During our class discussion about online versus offline mourning, my table came across a post on the 9/11 memorial website in which someone claimed that their three year old son was very much impacted by the fall of the World Trade towers, since just a day before he had built two towers out of food cans. This strange posting on the website led to discussion at our table about the lengths people seem to go to in order to connect themselves to a tragic event during times of mourning, and how online mourning can facilitate this desire.
Several months ago, one of my high school classmates was killed by another of my high school classmates. The event certainly shocked many people of the community, including not only those who were close friends with the victim, but also acquaintances who may have only met him a few times. His Facebook page became a type of memorial, where people posted about the great guy he was and memories they shared with him. It was strange to see people who barely knew the victim making long, mournful posts on his Wall. I even remember pondering whether I too should post something. Though I had not spoken to him for several years, I felt that I wanted to be a part of mourning. Ultimately, Facebook provided a platform for me to publicly be apart of this shocking community event even though I barely had any kind of connection to it.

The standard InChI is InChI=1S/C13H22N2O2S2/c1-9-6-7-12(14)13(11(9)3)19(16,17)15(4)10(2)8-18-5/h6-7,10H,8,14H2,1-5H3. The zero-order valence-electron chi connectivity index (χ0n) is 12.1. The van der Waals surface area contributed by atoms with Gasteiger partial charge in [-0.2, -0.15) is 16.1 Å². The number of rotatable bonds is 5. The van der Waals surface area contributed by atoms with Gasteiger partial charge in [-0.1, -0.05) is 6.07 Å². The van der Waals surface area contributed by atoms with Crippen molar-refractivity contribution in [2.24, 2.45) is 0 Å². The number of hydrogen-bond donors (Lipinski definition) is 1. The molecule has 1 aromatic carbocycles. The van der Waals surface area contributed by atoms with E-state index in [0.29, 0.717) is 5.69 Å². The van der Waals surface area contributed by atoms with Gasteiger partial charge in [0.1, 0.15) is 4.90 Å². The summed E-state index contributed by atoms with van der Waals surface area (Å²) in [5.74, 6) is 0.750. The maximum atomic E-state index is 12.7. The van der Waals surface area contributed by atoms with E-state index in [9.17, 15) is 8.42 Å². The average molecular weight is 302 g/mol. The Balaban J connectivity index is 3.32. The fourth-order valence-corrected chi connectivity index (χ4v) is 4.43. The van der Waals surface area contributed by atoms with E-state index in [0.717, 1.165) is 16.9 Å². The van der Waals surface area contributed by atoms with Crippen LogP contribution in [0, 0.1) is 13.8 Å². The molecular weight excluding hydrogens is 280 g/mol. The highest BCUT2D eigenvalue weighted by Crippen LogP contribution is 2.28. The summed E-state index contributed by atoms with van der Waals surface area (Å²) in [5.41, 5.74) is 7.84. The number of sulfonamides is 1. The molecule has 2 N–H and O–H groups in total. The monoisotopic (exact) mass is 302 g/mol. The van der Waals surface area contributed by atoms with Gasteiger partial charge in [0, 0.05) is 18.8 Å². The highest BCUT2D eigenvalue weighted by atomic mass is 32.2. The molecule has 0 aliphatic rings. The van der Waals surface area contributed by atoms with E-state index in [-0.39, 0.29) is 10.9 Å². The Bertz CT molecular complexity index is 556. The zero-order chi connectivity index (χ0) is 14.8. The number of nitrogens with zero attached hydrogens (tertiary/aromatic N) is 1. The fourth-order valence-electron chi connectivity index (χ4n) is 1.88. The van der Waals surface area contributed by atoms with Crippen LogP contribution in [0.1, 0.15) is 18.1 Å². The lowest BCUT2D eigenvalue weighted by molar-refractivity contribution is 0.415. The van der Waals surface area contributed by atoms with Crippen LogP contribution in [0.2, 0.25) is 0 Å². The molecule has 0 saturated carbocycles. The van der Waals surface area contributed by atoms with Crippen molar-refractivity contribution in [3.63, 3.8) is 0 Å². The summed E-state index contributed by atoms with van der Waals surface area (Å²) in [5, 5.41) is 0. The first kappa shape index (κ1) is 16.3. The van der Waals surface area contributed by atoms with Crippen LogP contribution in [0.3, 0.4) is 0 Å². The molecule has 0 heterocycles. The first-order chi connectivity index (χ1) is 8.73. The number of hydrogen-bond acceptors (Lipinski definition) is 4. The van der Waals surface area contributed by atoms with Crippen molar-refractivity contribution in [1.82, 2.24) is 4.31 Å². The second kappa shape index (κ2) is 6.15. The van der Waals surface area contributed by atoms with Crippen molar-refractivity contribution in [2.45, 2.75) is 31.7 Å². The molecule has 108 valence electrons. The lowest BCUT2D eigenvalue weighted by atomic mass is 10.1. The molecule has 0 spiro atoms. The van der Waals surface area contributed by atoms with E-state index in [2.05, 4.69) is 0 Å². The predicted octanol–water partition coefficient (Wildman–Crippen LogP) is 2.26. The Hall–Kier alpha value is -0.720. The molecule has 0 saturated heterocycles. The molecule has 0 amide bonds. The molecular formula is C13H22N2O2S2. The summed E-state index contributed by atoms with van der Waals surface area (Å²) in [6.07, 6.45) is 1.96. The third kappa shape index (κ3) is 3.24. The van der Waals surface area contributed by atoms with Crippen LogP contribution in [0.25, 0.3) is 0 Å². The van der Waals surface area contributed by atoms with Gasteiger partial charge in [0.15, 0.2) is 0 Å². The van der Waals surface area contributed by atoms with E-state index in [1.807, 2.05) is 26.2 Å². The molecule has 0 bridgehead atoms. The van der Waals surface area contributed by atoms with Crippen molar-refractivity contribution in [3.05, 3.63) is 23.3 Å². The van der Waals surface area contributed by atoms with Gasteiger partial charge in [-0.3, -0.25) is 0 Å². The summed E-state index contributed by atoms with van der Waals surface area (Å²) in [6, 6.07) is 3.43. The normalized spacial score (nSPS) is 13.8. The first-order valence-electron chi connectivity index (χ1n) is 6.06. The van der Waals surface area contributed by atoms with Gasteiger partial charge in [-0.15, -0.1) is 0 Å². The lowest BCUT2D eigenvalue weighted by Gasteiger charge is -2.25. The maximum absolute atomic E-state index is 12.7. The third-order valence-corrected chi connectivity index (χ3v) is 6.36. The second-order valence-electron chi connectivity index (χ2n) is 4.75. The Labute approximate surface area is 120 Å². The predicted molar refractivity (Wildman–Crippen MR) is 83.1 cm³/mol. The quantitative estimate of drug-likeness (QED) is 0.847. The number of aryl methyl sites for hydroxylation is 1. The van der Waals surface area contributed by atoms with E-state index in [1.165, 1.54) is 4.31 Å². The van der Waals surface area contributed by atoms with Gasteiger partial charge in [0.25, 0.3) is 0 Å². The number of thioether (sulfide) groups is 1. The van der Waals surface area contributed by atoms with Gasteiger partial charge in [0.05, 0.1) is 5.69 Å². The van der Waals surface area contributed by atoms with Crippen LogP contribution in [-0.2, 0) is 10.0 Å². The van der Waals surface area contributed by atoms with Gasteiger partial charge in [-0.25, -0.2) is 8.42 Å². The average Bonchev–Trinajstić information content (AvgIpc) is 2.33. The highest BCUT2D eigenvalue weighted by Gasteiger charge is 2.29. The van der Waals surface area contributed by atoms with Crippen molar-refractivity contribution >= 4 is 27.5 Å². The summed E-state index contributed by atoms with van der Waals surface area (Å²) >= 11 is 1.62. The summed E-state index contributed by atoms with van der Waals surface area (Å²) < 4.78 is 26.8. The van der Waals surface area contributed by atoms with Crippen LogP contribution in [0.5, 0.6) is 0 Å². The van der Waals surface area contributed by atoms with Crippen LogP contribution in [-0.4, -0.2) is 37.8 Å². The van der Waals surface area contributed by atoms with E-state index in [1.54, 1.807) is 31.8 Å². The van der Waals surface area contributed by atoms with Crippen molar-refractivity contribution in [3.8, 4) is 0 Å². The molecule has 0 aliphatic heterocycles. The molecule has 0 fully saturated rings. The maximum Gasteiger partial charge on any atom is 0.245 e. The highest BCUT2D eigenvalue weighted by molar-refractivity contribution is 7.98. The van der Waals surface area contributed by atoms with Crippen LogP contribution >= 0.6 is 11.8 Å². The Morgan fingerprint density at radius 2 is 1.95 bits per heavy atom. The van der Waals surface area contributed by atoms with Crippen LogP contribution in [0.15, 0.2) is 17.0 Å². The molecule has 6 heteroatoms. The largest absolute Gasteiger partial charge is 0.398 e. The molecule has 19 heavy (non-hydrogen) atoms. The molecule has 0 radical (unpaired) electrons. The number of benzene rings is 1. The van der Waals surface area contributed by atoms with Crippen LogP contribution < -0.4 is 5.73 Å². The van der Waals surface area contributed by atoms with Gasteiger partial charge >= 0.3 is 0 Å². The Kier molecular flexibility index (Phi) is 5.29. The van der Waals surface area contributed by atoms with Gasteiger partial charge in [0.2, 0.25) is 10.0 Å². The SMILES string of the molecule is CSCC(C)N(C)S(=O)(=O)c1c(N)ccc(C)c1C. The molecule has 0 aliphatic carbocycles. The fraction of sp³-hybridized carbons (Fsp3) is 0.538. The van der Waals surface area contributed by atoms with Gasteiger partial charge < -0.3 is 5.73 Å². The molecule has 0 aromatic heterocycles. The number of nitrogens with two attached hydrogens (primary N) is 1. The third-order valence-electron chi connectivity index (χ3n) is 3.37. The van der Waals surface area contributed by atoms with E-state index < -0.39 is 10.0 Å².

This summer, I saw a documentary on Netflix called The Woman Who Wasn’t There about a woman who desperately wanted to be a part of not only the 9/11 mourning, but also the event itself. Though most of the story took place in an offline environment, I feel that this documentary captures the feelings I have attempted to express in this post. I found it a fascinating tale, and would highly recommend it. Below, I have embedded the movie trailer.